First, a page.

A day a year local government shouts about what it does.
I raise my hat to everyone who took part in the day and created content.
Seven years ago, this was purely a Twitter thing when it started as #walsall24. Over the years the Local Government Association has got involved to support it.
But now that Twitter is the 4th most popular social platform should it just be Twitter? I’m not so sure. If it is true to its aim of reaching people to tell the story of what local government does it needs to find the best platform. Probably, this is an array of platforms.
An additional worry in a discussion on the Public Sector Facebook group is that people struggle to create the time to make #ourday really work. But anecdotally, this does work as internal comms. It also works to encourage service areas to share their stories.
Here are five pieces of content that caught my eye
Radio DJ Nick Grimshaw posting about council gritters on instagram
Nick Grimshaw has 1.3 million followers. He is from Oldham. The winner of their name-a-gritter competition was ‘Nick Grit-shaw’. So, as an Oldham boy made good he shared it with his followers attracting 30,000 likes.
Why is this good? This isn’t the council talking about what they do, it’s a Radio One DJ. That’s far cooler.
An interactive be-a-council-officer game
There used to be a cartoon strip called You Are the Ref where you were given a scenario and had to choose the correct outcome. Doncaster Council used Twitter to create a similar scenario only being faced with the challenge a council officer would face. It gave a taste of the difficulty council staff face.
Let’s get started.
— #OurDay in Doncaster | Story 1 (@DoncasterTales1) November 20, 2017
Why is this good? It’s not saying ‘here’s what we do.’ It asks: ‘what would you do?’
A poem set to video
There are 1,200 services that local government does. It’s hard to cover them all. But a video of just over a minute covers much of the ground. Well done Bath & North East Somerset Council.
— B&NES Council (@bathnes) November 21, 2017
Why is this good? It uses video so autoplays in your timeline. It covers a range of things in a short space of time.
The most popular Facebook update wasn’t a council service as such but a lost dog. Of course it was. It was never going to be an engineer filling in a pothole, was it? You can see it here.
Hello, regular people
One of the benefits of #ourday is putting faces to names and to be able to tell people what they do, as this Derbyshire Dales Council tweet shows.
Busy day ahead for these 3 from our Clean & Green Team. Mick is our central litter bin emptier, while Andrew & Steve are preparing to help with the clearance of autumn leaves #ourday pic.twitter.com/SZ1iZwehB8
— Derbyshire Dales DC (@derbyshiredales) November 21, 2017
Why is this good? Because it tells you who those familiar faces are and what they do.
A Periscope broadcast to explain a guided walk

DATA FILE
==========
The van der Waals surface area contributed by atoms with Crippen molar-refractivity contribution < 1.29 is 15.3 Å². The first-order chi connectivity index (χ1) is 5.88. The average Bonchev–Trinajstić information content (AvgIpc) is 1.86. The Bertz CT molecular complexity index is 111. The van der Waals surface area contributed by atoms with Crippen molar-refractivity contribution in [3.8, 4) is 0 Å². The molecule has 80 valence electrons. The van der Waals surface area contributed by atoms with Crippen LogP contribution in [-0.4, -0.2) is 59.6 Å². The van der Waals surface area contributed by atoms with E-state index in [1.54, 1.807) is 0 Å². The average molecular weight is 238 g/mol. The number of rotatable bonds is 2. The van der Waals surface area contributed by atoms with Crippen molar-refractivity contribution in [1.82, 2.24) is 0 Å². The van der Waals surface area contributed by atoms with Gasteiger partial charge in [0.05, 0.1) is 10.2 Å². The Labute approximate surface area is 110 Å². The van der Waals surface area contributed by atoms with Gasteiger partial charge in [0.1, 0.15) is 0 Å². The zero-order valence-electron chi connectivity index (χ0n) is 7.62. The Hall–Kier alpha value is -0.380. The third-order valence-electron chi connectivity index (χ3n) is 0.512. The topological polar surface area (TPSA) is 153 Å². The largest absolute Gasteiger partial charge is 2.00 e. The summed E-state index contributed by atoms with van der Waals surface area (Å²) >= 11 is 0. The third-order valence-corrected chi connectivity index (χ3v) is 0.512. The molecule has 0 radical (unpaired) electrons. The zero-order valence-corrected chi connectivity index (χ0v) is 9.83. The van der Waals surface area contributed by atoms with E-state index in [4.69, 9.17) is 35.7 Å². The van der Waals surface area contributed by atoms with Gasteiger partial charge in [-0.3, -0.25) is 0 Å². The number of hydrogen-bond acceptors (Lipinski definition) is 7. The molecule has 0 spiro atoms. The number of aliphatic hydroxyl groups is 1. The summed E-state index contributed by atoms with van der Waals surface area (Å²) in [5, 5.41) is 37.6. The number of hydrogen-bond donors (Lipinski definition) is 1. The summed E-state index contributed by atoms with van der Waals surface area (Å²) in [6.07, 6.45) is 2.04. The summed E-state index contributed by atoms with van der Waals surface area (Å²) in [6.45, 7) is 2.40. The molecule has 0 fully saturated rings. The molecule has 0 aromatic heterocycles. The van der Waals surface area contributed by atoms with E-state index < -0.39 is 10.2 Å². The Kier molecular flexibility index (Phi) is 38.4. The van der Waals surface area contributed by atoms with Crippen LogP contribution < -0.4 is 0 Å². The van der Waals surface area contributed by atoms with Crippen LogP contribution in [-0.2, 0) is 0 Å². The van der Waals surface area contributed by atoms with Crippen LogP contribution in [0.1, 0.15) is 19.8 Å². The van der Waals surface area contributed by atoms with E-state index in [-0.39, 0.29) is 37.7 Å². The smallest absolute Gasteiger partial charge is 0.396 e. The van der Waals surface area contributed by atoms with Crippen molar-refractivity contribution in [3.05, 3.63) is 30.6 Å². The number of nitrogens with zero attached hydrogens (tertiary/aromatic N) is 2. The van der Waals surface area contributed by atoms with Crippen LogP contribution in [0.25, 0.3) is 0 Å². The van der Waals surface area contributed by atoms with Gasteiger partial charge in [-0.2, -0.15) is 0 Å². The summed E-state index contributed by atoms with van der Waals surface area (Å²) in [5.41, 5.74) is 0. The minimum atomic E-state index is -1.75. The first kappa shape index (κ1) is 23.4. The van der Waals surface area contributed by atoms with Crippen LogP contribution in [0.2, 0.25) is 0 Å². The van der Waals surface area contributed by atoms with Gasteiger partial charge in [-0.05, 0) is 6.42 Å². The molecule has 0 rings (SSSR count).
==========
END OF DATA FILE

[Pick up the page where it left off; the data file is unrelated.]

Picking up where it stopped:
South Cambridgeshire has many attractive places and guided walks encourage older people to step out. Here the council used Twitter’s live streaming app Periscope for a council worker to talk about what the scheme is.
A clip-on mic helps to improve the sound.
Why is this good? Because it is getting out of an office and experimenting with technology.
“The thing is, Dan,” someone very senior once told me, “if we asked people what they want, they’d just say chocolate cake.”
So, the senior person described what he thought they’d like instead rather than asking people.
In many ups and downs it was the most depressing moment I had in eight years of local government.
I’ve always felt uneasy with this ‘we know best’ concept of public service for people.
Earlier this month I saw something different that has hardwired putting people at the heart of things.
I was in London and could make a meet-up – or teacamp – for local government people. The meet-up was tremendous. A room in a pub. Some tea and coffee and some shared learning. It reminded me of brewcamp meet-ups in the West Midlands. Hats off to the excellent Natalie Taylor of the GLA for organising.
What was hugely good was a quick exercise that spelt out what ‘agile’ looked like. It’s a process I’ve leard lots about but never really come into close contact with. In short, this is looking at a service you want to change in the organisation and going through step-by-step.
But at each step, looking at what will benefit the service user… the real person public sector people are trying to help.
It was hugely refreshing to focus on the user not the organisation. Not to say a little difficult.
There is nothing new about this process. It has been used for years and has been a mantra for places like GDS. But seeing it at close hand it’s clear there is a lesson there for communications people.
The question for communicators is not about chocolate cake…. it’s ‘does what you are communicating help real people?’
800? Really? Absolutely.
Chances are if you leave your house you’ll have come across something that the sector has done or helped with.
Trouble with such a vast thing that most people struggle to name more than half a dozen things that local government does.
“The council? They empty my bin and gave my next door neighbour planning permission for their horrible extension,” may be a common answer.
The struggle of how to tell people what local government what they get for their council tax is a timeless one and never been more important.
One way to tackle it is the Local Government Association’s Our Day which aims to put Twitter in the hands of some of the unsung heroes who do some of the unseen jobs.
Back in 2011 at Walsall Council I was part of a team which was the first in the country to use Twitter in real time to tell people what a council did across 24-hours. It won the inaugural LGComms social media gold award. It’s a model of communicating with people that quiet fascinates me. It breaks down barriers. It shines a light. It informs and educates.
Some tips on live tweeting a Twitter event
There’s lots of different ways but here’s some things to bear in mind.
Everyone thinks their day job is boring. But everyone else finds it interesting. That may be your 12th pothole of the day. But you use what to fill it? And it’s outside the school my children go to, you say? And the council has done 4,000 so far this year?